The Rule was established to ensure that minority coaches were considered for high-level coaching positions. Until 1979, Fritz Pollard was the only minority head coach in NFL history (which was during the league's early years in the 1920's) and by the time the Rule was implemented, only Tom Flores, Art Shell, Dennis Green, Ray Rhodes, Tony Dungy, and Herman Edwards had ever held head coaching jobs…
In 2003, the NFL fined the Detroit Lions $200,000 for failure to interview minority candidates for the team's vacant head coaching job. After Marty Mornhinweg was fired, the Lions immediately hired former San Francisco 49ers head coach Steve Mariucci to replace him without interviewing any other candidates. The Lions claimed they attempted to interview other candidates but that the minority candidates withdrew from interviews, believing Mariucci's hiring was inevitable.”
“The Redskins hired Mike Shanahan, a former two-time Super Bowl-winning coach for the Denver Broncos, after satisfying the rule by interviewing one of their assistant coaches, Jerry Gray, before firing Jim Zorn as head coach.
The Seahawks, who announced Monday they had agreed to a contract with Pete Carroll, satisfied the rule by interviewing Minnesota Vikings defensive coordinator Leslie Frazier on Saturday, after some media outlets reported Friday that a tentative deal with Carroll already was in place.
Former Indianapolis Colts coach Tony Dungy said in a televised interview Monday that he feels Frazier's interview with the Seahawks "was done in fairness and the spirit of the law" but he thinks that Gray's interview with the Redskins set a "terrible precedent" because it was conducted before Zorn was fired.
"I just think that's wrong," Dungy said on ESPN's "Outside The Lines."
Dungy also said on the program that "you can get around rules. . . . I don't know there's anything you can do to mandate fairness."
Listening to Tony Dungy speak is hard for many Black people, for people look at him as a potential candidate for office soon, and yet he speaks with such a malleable voice when discussing the perfunctory Rooney Rule.
We have discussed the lack of Black head coaches in college football before, and the NFL is not an exempted from this discussion.
Until all jobs in the NFL are staffed by Black people, then and only then will Black people refrain from discussing “fairness” and “mandating”. Dungy – like all Black people – believes all 32 head coaching positions should be taken by Black coaches, disregarding “fairness” completely for white people.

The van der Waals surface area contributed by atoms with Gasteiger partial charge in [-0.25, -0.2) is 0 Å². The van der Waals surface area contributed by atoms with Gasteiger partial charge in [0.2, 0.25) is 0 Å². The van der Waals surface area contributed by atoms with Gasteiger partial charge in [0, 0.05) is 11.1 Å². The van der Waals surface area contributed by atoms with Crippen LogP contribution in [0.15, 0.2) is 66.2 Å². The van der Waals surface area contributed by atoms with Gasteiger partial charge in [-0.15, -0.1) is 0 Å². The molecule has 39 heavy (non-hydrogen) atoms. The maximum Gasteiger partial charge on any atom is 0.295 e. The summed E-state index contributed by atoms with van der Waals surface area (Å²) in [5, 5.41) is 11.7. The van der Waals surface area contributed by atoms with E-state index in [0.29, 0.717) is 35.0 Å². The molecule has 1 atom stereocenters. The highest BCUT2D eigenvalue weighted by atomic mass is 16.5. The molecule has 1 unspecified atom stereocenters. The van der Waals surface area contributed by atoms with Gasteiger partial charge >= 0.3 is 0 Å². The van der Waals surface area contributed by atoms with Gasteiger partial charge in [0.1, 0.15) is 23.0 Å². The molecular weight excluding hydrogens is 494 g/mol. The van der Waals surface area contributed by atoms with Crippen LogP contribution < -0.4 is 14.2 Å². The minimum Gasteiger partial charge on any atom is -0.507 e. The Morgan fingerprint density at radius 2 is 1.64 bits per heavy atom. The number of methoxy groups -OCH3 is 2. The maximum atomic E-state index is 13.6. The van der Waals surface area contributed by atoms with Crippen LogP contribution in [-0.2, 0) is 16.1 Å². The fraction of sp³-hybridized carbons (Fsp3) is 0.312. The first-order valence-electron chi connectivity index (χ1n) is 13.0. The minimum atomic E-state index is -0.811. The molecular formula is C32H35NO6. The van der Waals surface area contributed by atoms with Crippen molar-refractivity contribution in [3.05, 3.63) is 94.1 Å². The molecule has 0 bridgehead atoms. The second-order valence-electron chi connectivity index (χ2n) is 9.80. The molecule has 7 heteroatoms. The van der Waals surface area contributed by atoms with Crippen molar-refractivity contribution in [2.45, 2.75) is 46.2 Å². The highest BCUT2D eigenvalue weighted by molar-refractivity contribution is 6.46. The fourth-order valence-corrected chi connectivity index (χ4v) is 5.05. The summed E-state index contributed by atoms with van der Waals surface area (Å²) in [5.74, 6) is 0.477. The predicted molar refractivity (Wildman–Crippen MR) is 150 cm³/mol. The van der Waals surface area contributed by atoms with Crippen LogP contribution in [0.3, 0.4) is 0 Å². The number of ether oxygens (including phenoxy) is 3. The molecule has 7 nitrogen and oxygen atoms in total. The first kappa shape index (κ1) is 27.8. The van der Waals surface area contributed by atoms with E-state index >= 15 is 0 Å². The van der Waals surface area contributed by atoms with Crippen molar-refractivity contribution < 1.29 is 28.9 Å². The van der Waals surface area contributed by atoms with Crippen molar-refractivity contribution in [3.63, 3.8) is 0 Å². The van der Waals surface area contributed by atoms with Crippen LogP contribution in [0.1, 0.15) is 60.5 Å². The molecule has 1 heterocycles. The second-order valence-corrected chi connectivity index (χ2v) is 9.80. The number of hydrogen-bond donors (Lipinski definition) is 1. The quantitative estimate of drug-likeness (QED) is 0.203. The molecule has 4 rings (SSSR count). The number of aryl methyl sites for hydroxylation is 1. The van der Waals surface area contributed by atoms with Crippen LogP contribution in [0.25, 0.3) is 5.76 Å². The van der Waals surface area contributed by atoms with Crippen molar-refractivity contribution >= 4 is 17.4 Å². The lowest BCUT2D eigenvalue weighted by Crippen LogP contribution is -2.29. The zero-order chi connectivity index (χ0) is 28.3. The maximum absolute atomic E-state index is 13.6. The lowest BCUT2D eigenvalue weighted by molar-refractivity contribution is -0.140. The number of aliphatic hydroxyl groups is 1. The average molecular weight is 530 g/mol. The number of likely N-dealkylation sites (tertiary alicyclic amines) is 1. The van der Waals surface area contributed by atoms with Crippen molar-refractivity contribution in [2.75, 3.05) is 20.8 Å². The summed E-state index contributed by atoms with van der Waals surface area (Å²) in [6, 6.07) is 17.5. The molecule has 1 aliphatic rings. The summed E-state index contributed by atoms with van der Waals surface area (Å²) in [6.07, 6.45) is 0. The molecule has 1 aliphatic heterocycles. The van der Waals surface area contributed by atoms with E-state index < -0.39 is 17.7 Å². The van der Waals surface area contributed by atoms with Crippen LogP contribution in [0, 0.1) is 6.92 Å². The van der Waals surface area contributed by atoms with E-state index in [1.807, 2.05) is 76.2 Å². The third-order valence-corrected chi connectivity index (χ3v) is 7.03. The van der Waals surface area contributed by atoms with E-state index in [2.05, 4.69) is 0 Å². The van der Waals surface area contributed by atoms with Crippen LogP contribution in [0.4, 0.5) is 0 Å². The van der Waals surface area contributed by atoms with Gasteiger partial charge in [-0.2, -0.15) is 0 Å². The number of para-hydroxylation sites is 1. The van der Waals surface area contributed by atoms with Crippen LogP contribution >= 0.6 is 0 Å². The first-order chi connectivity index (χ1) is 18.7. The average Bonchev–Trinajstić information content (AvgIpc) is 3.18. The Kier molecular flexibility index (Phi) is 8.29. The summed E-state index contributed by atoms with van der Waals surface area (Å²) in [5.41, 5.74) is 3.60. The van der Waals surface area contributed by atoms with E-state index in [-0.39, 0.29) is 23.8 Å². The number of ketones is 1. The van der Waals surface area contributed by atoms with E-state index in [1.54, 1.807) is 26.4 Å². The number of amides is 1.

George Willis, a Black writer for the New York Post, believes the Rooney Rule should be scrapped:
“There have been many positives that have come about because of the Rooney Rule.
But now it has outlived its purpose and is being manipulated to the point where it has become a joke.
It's bad enough when minority coaches go through sham interviews just so clubs can comply with the rule and avoid being fined.
But now those entrusted with overseeing the rule is implemented seem compliant with the back-room maneuvering to dance around the rule."
Black people know better though, as they believe the Rooney Rule doesn’t go far enough into “mandating fairness”. The Rooney Rule should be applied to all levels of society whether it be for job, standardized test scores, acceptance to law and medical school, and other position where Black applicants are subjected to consideration with white people.
However, Black people also see the Rooney Rule as a back-handed compliment, an officially-licensed endorsement by the NFL – a brand beloved the world over – that Black candidates for a head coaching position at one of the 32 franchises don’t stand on the same surface as white applicants and therefore need a helping hand from the Plantation owner.
The Rooney Rule – to Black people – is basically the NFL saying, “We’ll consider this Black candidate, but not really consider him.”
Remember, sports help shape the only positive images of Black people in America and without those perceptions it is incredibly difficult to gauge where Black people might be in society.
Stuff Black People Don’t Like includes the Rooney Rule, for Black people know that the only way to “mandate fairness” is to abolish any rule that places equal weight upon white applicants with Black applicants for every vocational position in America. Instead, implement the “Obama Rule”: Black people are the only candidate considered.
Only when Black people control every segment of society will the dream of “mandated fairness” be equitably distributed.The Rooney Rule is a slap in the face to prospective Black NFL head coaches and the "Obama Rule" must be implemented immediately.
It's worked for South Africa, right?
To watch an interview with Tony Dungy about the Rooney Rule, click here.